Lecture 20: Shortest Paths

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Lecture 20: Shortest Paths. Shang-Hua Teng. BOS. v. ORD. 4. JFK. v. v. 2. 6. SFO. DFW. LAX. v. 3. v. 1. MIA. v. 5. Weighted Directed Graphs. 2500. Weight on edges for distance. 1800. 800. 900. 1000. 400. Shortest Paths.

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### Lecture 20:Shortest Paths

Shang-Hua Teng

BOS

v

ORD

4

JFK

v

v

2

6

SFO

DFW

LAX

v

3

v

1

MIA

v

5

Weighted Directed Graphs

2500

• Weight on edges for distance

1800

800

900

1000

400

Shortest Paths
• Given a weighted, directed graph G=(V, E) with weight function w: ER. The weight of path p=<v0, v1,..., vk> is the sum of the weights of its edges:
• We define the shortest-path weight from u to v by
• A shortest path from vertex u to vertex v is any path with w(p)=(u, v)

If there is a path from u to v,

Otherwise.

Variants of Shortest Path Problem
• Single-source shortest paths problem
• Finds all the shortest path of vertices reachable from a single source vertex s
• Single-destination shortest-path problem
• By reversing the direction of each edge in the graph, we can reduce this problem to a single-source problem
• Single-pair shortest-path problem
• No algorithm for this problem are known that run asymptotically faster than the best single-source algorithm in the worst case
• All-pairs shortest-path problem
Relaxation
• For each vertex vV, we maintain an attribute d[v], which is an upper bound on the weight of a shortest path from source s to v. We call d[v] a shortest-path estimate.

Possible Predecessor of v in the shortest path

Relaxation
• Relaxing an edge (u, v) consists of testing whether we can improve the shortest path found so far by going through u and, if so, update d[v] and [v]

By Triangle Inequality

Coping with Negative Weights
• Deciding whether there is a negative circle
• If the graph does not have a negative circle reachable from the source s, for the shortest path tree.

Initialize d[], which

will converge to shortest-path value 

Relaxation: Make |V|-1 passes,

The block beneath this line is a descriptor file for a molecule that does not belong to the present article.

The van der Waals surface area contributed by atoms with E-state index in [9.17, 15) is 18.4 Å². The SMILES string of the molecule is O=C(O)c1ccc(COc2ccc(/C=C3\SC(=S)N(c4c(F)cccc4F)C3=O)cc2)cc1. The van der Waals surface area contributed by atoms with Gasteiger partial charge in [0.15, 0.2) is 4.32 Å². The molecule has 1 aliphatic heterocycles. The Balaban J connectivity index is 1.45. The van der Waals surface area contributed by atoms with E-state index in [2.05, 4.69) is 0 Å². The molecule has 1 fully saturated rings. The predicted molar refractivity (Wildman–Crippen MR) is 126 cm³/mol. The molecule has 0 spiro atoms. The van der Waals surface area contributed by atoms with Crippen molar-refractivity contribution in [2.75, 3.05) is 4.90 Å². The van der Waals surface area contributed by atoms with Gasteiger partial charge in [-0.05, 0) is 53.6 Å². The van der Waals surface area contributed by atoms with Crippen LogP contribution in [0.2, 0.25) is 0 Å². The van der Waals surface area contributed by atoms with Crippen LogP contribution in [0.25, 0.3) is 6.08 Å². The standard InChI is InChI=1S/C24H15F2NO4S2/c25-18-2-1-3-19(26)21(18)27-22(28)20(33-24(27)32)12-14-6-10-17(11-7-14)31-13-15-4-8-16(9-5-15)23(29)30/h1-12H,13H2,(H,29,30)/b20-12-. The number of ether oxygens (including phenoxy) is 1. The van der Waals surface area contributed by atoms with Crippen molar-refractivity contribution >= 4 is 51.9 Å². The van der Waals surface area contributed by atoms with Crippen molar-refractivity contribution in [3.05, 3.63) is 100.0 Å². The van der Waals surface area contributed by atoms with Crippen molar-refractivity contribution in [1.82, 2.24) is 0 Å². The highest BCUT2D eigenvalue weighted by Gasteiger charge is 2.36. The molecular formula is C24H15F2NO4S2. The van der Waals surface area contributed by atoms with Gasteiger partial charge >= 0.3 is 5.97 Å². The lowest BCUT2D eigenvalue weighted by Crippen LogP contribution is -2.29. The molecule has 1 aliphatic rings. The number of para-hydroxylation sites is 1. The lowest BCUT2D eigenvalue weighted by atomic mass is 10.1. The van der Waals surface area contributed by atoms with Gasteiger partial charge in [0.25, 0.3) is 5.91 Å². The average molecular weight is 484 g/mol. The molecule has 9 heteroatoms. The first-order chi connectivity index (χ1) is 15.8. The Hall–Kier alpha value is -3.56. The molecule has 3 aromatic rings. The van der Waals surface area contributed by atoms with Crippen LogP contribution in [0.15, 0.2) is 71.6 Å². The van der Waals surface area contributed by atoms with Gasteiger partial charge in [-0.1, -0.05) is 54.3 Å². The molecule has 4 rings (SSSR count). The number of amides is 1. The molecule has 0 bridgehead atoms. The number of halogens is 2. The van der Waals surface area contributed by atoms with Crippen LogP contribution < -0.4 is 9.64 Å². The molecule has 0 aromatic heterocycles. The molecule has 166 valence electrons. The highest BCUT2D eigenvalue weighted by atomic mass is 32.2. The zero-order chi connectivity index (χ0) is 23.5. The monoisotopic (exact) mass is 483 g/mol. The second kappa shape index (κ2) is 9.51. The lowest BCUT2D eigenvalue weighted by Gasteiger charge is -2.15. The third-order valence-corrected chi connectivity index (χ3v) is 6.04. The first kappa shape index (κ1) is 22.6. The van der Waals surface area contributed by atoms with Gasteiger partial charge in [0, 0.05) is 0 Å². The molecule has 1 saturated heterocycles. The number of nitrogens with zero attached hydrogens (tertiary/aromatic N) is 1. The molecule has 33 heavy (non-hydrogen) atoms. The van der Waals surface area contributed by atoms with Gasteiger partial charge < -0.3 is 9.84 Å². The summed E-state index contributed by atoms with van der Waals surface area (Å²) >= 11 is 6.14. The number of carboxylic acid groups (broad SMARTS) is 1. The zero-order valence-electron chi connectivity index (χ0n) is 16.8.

relaxing each edge

Test for solutionUnder what condition

do we get a solution?

Bellman-Ford Algorithm

BellmanFord()

for each v  V

d[v] = ;

d[s] = 0;

for i=1 to |V|-1

for each edge (u,v)  E

Relax(u,v, w(u,v));

for each edge (u,v)  E

if (d[v] > d[u] + w(u,v))

return “no solution”;

Relax(u,v,w): if (d[v] > d[u]+w) then d[v]=d[u]+w

Bellman-Ford Algorithm

What will be the

running time?

BellmanFord()

for each v  V

d[v] = ;

d[s] = 0;

for i=1 to |V|-1

for each edge (u,v)  E

Relax(u,v, w(u,v));

for each edge (u,v)  E

if (d[v] > d[u] + w(u,v))

return “no solution”;

Relax(u,v,w): if (d[v] > d[u]+w) then d[v]=d[u]+w

Bellman-Ford Algorithm

What will be the

running time?

A: O(VE)

BellmanFord()

for each v  V

d[v] = ;

d[s] = 0;

for i=1 to |V|-1

for each edge (u,v)  E

Relax(u,v, w(u,v));

for each edge (u,v)  E

if (d[v] > d[u] + w(u,v))

return “no solution”;

Relax(u,v,w): if (d[v] > d[u]+w) then d[v]=d[u]+w

Bellman-Ford Algorithm

B

BellmanFord()

for each v  V

d[v] = ;

d[s] = 0;

for i=1 to |V|-1

for each edge (u,v)  E

Relax(u,v, w(u,v));

for each edge (u,v)  E

if (d[v] > d[u] + w(u,v))

return “no solution”;

Relax(u,v,w): if (d[v] > d[u]+w) then d[v]=d[u]+w

-1

s

2

A

E

2

3

1

-3

4

C

D

5

Ex: work on board

Bellman-Ford
• Note that order in which edges are processed affects how quickly it converges
• Correctness: show d[v] = (s,v) after |V|-1 passes
• Lemma: d[v]  (s,v) always
• Initially true
• Let v be first vertex for which d[v] < (s,v)
• Let u be the vertex that caused d[v] to change: d[v] = d[u] + w(u,v)
• Then d[v] < (s,v) (s,v)  (s,u) + w(u,v) (Why?) (s,u) + w(u,v)  d[u] + w(u,v) (Why?)
• So d[v] < d[u] + w(u,v). Contradiction.
Bellman-Ford
• Prove: after |V|-1 passes, all d values correct
• Consider shortest path from s to v:s  v1  v2  v3  v4  v
• Initially, d[s] = 0 is correct, and doesn’t change (Why?)
• After 1 pass through edges, d[v1] is correct (Why?) and doesn’t change
• After 2 passes, d[v2] is correct and doesn’t change
• Terminates in |V| - 1 passes: (Why?)
• What if it doesn’t?
Properties of Shortest Paths
• Triangle inequality
• For any edge (u,v) in E, d(s,v) <= d(s,u) + w(u,v)
• Upper bound property
• d[v] >= d(s,v)
• Monotonic property
• d[v] never increase
• No-path property
• If v is not reachable then d[v] = d(s,v) = infty
Properties of Shortest Paths
• Convergence property
• If (u,v) is on the shortest path from s to v and if d[u] = d(s,u) at any time prior to relaxing (u,v), then d[v] = d(s,v) at all time afterward
• Path-relaxation property
• If p=< s=v0,v1, v2,..., vk> is the shortest path from s to vk and edges of p are relaxed in order in the index, then d[vk] = d(s, vk). This property holds regardless of any other relaxation steps that occur, even if they are intermixed with relaxations of the edges of p
Properties of Shortest Paths
• Predecessor-subgraph property
• Once d[v] = d(s,v), the predecessor subgraph is a shortest-paths tree rooted at s
Matrix Basic
• Vector: array of numbers; unit vector
• Inner product, outer product, norm
• Matrix: rectangular table of numbers, square matrix; Matrix transpose
• All zero matrix and all one matrix
• Identity matrix
• 0-1 matrix, Boolean matrix, matrix of graphs
Matrix Operations
• Matrix-vector operation
• System of linear equations
• Eigenvalues and Eigenvectors
• Matrix matrix operations